Wayne County 4-Hers will have new opportunities to learn computer science and use their creativity, thanks to a grant from Apple.
Equipped with 27 new Apple iPads from the grant funding, the 4-H program is eager to find ways to use them, said Doug Foxx, Ohio State University Extension educator for youth development in Wayne County.
The Apple grant is in addition to a $5 million grant Google gave to the National 4-H Council to help expand access to computer science. In Ohio the funds will allow 4-H to expand its Clovers Creating Opportunities Designed for Everyone statewide programming, which introduces problem-solving, computer literacy and coding through hands-on activities.
“We know that youth are spending a lot of time on computer devices,” Foxx said, “so our goal is to move them from content consumers of technology to content creators with technology.”
Foxx and two 4-H Extension program assistants in Wayne County are undergoing training with the iPads so they can incorporate them into all phases of 4-H including teaching STEM activities at camp, junior leader and junior fair board activities, judging, and volunteer training.
One idea is to provide an iPad to each cabin at 4-H camp so the campers can take pictures and videos throughout the week. They could document camp from their cabin’s perspective, and toward the end of camp, they could make a short video from their collections to be shown to all the campers during a watch party. A panel of judges could select the best video.
Songs and cheers are a popular camp activity, and the iPads could help campers experiment with music and instruments to create their own songs and cheers.
Having 27 iPads gives the 4-H program the option of teaching a good-size group all at once, Foxx said. Participants could all be on the same app at once, and they could work through a lesson together.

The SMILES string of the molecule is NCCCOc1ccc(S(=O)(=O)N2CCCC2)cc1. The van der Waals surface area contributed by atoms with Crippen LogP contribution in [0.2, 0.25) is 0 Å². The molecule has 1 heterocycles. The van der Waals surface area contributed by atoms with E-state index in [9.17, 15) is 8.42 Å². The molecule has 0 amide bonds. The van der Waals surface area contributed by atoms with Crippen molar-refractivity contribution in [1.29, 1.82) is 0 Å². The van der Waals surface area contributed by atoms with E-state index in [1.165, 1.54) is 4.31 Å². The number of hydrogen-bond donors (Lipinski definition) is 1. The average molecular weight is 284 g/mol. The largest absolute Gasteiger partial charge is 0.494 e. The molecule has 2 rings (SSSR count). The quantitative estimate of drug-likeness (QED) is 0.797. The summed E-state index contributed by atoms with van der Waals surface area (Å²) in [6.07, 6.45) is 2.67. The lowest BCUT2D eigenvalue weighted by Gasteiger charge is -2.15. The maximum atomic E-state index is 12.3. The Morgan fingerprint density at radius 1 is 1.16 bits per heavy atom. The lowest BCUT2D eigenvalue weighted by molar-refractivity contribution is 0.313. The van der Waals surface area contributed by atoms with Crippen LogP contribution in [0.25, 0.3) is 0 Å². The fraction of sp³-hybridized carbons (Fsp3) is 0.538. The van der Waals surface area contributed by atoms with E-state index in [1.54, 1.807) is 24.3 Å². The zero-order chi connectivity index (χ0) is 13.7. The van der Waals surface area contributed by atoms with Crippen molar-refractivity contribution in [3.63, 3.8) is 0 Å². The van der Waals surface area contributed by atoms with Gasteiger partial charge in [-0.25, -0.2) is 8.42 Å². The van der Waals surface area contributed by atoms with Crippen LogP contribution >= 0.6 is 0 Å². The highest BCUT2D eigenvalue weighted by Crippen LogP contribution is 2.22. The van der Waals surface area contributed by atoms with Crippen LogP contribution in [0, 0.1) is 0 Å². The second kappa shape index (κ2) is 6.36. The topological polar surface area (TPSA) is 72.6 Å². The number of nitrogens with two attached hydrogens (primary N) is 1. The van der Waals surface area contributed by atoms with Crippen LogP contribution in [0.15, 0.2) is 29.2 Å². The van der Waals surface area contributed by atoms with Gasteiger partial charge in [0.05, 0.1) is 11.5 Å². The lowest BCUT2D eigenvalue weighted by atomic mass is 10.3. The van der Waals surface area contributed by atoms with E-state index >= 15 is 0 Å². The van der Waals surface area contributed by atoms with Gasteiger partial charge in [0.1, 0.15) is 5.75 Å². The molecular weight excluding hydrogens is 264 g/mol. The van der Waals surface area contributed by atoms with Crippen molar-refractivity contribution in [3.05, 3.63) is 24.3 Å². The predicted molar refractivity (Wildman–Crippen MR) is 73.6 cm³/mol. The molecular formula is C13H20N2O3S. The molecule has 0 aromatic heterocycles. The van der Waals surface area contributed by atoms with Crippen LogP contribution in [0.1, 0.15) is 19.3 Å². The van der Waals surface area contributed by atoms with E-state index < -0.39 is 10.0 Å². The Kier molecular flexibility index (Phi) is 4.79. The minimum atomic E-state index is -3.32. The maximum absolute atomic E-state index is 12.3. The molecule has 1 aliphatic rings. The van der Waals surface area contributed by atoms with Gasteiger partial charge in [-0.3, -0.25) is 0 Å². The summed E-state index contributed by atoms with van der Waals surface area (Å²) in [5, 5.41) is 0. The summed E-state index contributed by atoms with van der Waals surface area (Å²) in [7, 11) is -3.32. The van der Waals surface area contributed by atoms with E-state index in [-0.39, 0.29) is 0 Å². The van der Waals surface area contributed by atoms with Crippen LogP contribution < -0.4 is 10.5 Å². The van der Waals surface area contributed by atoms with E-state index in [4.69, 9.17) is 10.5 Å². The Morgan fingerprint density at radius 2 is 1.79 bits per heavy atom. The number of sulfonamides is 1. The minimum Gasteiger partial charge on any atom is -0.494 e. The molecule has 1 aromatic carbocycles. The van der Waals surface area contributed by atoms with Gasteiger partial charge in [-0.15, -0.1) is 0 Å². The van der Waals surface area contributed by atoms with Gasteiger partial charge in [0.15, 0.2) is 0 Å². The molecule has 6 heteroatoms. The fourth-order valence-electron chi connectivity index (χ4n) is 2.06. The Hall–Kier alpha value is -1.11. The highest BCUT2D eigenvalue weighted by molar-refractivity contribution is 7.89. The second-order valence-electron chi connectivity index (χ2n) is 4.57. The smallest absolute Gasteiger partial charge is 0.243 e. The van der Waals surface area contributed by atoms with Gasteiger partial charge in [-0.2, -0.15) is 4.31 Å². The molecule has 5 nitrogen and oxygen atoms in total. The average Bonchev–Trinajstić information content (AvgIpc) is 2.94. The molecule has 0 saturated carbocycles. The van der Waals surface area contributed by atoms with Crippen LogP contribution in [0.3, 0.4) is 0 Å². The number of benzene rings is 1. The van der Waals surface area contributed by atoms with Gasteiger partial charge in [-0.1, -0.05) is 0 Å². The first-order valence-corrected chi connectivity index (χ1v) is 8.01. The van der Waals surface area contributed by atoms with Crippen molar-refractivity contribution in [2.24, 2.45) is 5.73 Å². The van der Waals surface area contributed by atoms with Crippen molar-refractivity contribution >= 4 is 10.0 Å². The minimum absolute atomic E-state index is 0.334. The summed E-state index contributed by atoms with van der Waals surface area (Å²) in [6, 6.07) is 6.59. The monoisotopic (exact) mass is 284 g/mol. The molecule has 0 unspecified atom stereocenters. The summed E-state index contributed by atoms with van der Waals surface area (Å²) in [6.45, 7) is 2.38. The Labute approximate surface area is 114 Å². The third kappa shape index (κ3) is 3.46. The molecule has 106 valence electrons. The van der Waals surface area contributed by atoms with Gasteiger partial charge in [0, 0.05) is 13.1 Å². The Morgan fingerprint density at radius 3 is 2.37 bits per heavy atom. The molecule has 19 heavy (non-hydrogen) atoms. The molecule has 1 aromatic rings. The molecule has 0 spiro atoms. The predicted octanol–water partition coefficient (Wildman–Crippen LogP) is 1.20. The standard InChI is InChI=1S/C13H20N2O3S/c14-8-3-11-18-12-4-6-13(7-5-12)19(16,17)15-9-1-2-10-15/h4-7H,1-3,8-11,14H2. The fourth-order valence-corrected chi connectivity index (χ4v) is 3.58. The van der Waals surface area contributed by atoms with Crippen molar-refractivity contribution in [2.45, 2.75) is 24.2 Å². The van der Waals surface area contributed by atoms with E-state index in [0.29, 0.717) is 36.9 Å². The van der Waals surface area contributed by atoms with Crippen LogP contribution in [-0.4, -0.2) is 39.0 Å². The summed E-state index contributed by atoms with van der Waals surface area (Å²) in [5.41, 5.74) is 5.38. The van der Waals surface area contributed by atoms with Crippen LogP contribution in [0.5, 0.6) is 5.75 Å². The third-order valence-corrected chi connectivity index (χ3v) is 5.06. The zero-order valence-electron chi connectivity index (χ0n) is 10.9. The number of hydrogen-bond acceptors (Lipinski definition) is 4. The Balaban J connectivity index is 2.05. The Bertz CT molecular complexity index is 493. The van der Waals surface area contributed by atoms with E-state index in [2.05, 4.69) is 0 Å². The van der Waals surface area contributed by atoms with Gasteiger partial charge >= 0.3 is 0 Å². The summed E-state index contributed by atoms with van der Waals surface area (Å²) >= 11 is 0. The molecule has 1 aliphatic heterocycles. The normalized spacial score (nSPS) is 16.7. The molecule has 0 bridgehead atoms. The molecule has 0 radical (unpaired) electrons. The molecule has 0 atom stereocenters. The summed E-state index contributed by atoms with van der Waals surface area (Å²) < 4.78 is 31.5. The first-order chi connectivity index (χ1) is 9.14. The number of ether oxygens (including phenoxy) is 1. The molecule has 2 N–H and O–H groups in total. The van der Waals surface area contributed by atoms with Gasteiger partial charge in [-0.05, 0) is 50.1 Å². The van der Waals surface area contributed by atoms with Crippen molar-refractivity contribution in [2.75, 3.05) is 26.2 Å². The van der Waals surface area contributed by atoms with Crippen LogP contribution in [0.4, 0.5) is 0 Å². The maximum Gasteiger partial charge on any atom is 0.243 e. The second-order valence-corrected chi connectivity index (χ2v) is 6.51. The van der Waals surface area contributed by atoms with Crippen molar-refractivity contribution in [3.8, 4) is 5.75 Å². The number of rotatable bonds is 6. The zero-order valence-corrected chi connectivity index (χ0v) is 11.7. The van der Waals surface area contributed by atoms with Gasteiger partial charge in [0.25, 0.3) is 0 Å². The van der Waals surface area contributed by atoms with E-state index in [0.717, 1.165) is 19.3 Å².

This past year 4-H'ers with livestock projects were given the option of submitting a video of themselves answering questions about what they learned from their projects instead of attending the in-person interview as part of skillathon. Offering use of the iPads to create these videos in the 4-H office could be an additional way students could learn editing and producing skills.
The iPads will be valuable in volunteer training. "We will have the ability to lead volunteers through our website and show them what all features are available," Foxx said. "We can also go through the 4-H online enrollment and fair entry system. Then the volunteers can take the information back to their clubs and families.
“As we get further into our training, we will have more specific ideas on how to use them. Our hope is to use them with existing 4-H groups, but at the same time, we want to reach out to new audiences such as schools or other youth organizations. Any type of technology has a relatively short lifespan. So we want to get as much use out of them over the next few years.”
Foxx said the 4-H program really appreciates the support and funding from Apple, which totals more than $20,000 in equipment.
Laurie Sidle is an OSU Extension family and consumer sciences program assistant and may be reached at 330-264-8722 or email@example.com.
(This article previously appeared in The Bargain Hunter.)